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Higgs - pls help with feynman diagram

  1. Feb 3, 2010 #1
    I need help - Higgs for idiots:

    So, how a particle which have no mass without higgs (so it travels at c, and on feynman diagram we would draw its worldline at 45deg) can slow down or even be at rest when Higgs is switched on?

    Could anyone draw a feynman diagram?
  2. jcsd
  3. Feb 3, 2010 #2
    feynman diagram are not spacetime diagrams thus the lines are NOT worldlines.
  4. Feb 4, 2010 #3


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    I think that massification by interacting with the higgs field is a not ending process. If you could switch the fields electrons would loose their mass.
    You can find a diagram on page 6 of http://arxiv.org/PS_cache/hep-ph/pdf/9803/9803257v2.pdf" [Broken]
    Last edited by a moderator: May 4, 2017
  5. Feb 4, 2010 #4


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    What do you mean by this phrase? Are you talking about cosmology or something?
  6. Feb 5, 2010 #5
    yes, when temperature is low enough so some particles gain mass
  7. Feb 5, 2010 #6


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    Ah, OK. Think of fields rather than particles. Then there really isn't a notion of "slowing down".

    A very simplistic way of looking at it is that, say some matter field is coupled to the Higgs field. At "high temperature", while there are effects on the matter field due to the interaction, these effects are in random SU(2)W directions. Once the "temperature" lowers to some point, the Higgs potential pushes the Higgs field away from |φ|=0 where there is a local maximum, since the energy becomes less sufficient to push the Higgs field "over the hump". As the energy reduces far below this level, a particular SU(2)W direction is chosen (because there is not enough energy to supply the derivative terms for suffiicient variations in the SU(2)W direction). When the Higgs is pushed in this direction, it "drags" the coupled matter field with it. Since the coupling is Yukawa, this "dragging" appears in the Lagrangian as a product of the squared matter field with some constant value of the Higgs that occurs at the minimum of the Higgs potential. Such terms have the same form as mass terms.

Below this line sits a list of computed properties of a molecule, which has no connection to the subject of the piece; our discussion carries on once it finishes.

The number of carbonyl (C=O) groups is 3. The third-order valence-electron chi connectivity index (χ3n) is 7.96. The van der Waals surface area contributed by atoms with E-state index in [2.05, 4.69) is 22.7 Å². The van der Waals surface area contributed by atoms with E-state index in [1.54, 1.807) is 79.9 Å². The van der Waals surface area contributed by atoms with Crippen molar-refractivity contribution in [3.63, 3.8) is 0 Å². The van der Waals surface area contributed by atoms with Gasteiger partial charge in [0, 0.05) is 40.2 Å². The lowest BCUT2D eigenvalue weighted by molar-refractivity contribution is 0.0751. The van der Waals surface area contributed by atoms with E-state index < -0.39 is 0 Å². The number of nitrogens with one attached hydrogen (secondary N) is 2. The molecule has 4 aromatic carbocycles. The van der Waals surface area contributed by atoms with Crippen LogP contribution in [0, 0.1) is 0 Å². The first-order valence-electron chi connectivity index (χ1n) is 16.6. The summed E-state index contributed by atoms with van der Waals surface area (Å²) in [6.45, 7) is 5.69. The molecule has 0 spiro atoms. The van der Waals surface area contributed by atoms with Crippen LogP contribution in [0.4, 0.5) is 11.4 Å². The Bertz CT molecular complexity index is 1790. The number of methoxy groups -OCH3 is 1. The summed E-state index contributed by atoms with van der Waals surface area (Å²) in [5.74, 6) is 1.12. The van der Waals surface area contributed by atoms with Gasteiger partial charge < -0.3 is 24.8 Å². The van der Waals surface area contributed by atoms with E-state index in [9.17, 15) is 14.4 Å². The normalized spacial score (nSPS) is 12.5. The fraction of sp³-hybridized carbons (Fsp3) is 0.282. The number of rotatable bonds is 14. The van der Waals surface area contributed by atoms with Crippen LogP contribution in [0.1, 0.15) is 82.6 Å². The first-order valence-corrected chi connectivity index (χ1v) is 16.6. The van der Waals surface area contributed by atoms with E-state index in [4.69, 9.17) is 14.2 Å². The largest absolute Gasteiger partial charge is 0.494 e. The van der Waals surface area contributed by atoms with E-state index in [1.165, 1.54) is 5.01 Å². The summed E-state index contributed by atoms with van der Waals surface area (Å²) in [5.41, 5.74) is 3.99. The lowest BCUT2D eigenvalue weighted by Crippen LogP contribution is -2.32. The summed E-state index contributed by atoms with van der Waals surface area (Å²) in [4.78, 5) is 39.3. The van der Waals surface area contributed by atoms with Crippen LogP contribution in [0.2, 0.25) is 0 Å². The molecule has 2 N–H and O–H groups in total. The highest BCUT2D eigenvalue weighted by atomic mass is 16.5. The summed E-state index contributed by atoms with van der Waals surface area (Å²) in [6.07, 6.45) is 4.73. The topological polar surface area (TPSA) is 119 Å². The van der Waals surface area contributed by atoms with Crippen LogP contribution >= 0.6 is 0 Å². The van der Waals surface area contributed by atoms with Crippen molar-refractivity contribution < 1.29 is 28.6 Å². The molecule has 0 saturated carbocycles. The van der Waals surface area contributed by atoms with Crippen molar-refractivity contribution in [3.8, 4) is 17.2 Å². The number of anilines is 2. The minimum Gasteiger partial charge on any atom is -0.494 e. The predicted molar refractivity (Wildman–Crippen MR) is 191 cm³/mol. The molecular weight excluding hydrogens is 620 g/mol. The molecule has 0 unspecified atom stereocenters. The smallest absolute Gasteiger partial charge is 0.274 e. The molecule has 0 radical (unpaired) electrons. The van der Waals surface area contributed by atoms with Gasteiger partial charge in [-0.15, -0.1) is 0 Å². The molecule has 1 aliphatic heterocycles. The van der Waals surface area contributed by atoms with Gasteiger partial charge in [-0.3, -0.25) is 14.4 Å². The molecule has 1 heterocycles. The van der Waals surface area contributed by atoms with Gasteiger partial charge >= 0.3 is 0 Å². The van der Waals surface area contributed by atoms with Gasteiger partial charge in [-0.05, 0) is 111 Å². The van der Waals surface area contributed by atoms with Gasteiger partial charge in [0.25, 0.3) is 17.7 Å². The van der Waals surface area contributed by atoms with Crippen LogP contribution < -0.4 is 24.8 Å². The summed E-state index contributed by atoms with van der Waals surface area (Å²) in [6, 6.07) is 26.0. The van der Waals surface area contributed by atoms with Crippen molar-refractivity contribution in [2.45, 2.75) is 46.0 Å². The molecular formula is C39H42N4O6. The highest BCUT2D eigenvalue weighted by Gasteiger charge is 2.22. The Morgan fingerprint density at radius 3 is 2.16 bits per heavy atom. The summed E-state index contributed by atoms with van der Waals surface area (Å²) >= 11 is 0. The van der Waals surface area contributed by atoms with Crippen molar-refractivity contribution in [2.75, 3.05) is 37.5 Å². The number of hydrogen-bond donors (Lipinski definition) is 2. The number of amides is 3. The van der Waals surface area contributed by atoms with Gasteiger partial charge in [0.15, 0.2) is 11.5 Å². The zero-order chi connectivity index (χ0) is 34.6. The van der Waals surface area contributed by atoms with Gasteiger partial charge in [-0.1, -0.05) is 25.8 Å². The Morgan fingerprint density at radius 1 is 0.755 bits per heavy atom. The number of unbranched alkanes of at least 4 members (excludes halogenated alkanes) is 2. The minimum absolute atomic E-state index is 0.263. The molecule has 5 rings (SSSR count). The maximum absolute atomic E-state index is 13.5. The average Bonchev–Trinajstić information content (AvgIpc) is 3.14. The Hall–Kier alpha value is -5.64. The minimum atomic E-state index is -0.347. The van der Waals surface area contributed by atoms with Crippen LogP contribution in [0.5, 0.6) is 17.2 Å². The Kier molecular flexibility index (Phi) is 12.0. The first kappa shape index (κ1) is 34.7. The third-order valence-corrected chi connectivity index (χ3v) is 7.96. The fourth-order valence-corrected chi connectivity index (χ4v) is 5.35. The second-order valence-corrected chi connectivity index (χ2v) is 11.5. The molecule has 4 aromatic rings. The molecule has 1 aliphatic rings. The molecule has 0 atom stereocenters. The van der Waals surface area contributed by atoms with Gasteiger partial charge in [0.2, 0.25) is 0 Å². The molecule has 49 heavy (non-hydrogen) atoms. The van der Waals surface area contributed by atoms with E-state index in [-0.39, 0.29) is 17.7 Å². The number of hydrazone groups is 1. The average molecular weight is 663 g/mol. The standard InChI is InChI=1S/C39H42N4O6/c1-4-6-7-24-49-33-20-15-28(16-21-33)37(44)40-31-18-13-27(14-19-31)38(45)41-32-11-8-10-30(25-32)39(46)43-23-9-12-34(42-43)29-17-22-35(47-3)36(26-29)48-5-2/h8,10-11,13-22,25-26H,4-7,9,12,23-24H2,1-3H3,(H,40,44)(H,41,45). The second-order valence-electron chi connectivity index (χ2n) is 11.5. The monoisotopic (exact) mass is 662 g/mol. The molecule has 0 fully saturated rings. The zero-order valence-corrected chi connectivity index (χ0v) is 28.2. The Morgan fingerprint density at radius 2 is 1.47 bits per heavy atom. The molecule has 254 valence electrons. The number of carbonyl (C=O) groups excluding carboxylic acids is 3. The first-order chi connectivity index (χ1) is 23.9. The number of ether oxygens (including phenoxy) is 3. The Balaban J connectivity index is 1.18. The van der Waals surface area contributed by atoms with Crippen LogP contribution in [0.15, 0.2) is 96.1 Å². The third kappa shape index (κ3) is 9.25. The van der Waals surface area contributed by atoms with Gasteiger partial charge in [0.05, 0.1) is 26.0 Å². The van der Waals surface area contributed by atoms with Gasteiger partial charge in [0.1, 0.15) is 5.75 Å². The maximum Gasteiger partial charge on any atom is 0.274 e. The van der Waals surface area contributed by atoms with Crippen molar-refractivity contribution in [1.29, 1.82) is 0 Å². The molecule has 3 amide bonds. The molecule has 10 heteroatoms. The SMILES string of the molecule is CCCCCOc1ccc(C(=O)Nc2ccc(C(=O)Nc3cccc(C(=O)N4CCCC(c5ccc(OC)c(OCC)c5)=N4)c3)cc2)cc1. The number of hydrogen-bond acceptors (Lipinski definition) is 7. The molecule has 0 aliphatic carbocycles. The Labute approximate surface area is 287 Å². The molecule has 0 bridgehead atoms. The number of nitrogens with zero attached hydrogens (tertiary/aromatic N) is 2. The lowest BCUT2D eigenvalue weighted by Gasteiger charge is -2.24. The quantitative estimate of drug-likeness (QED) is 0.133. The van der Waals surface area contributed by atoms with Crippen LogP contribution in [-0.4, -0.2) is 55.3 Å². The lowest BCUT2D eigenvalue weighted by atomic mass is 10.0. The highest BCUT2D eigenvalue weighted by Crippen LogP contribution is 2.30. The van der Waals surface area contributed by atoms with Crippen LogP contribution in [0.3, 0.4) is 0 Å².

So, the "acquisition of mass" is not manifested as "slowing down", but rather as the appearance of a "mass term".
  8. Feb 6, 2010 #7
    Thank you

    Another question: Mass of Higgs boson itself - is it also given by Higgs mechanism?
  9. Feb 8, 2010 #8


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    Sort of.

    Yes, in the sense that it is NOT given by the |φ|2 in the Lagrangian, but rather is derived from the shifted potential.

    No, in the sense that "quantum corrections" can be huge. In other words, even after considering the Higgs mechanism at a naive classical level, the derived mass can be quite different from the actual mass.
  10. Feb 10, 2010 #9
    If the mass of the Higgs boson isn't a result of the boson, but the mechanism... this is starting to sound endlessly reducible.

    I love and hate the idea of scalar fields, and I respect and believe that the Higgs Mechanism is probably a good description of how other particles are imparted with mass. When it comes to self-interaction of the field however, I start to find it spooky. Of course that doesn't change matters, but still... hrm.
  11. Feb 10, 2010 #10
    How it is different of 'dressed' particles where their 'dress' consists of all sorts of virtual particles, including themselves, all other particles, including the ones we don't know yet?
  12. Feb 10, 2010 #11
    It isn't. They're both weirder than hell. I'm not saying they're not potentially useful or true... just weird.
  13. Feb 10, 2010 #12


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    Your confusion probably arises from an imprecise notion of mass and "dressing". I will assume that, by "dressing", you are referring to the higher order Feynman diagrams as compared to a given "tree-level". In particular, a tree-level propagator is "dressed" with loops, but there remains only one input line and one output line. If this is what you are talking about, then the relevant notion of mass is the pole mass of the Fourier transform of the 2-point correlation function when the input time is taken to -∞ and the output time is taken to +∞; i.e. the pole of the propagator. This is actually one of the three ways of defining the mass of the particle.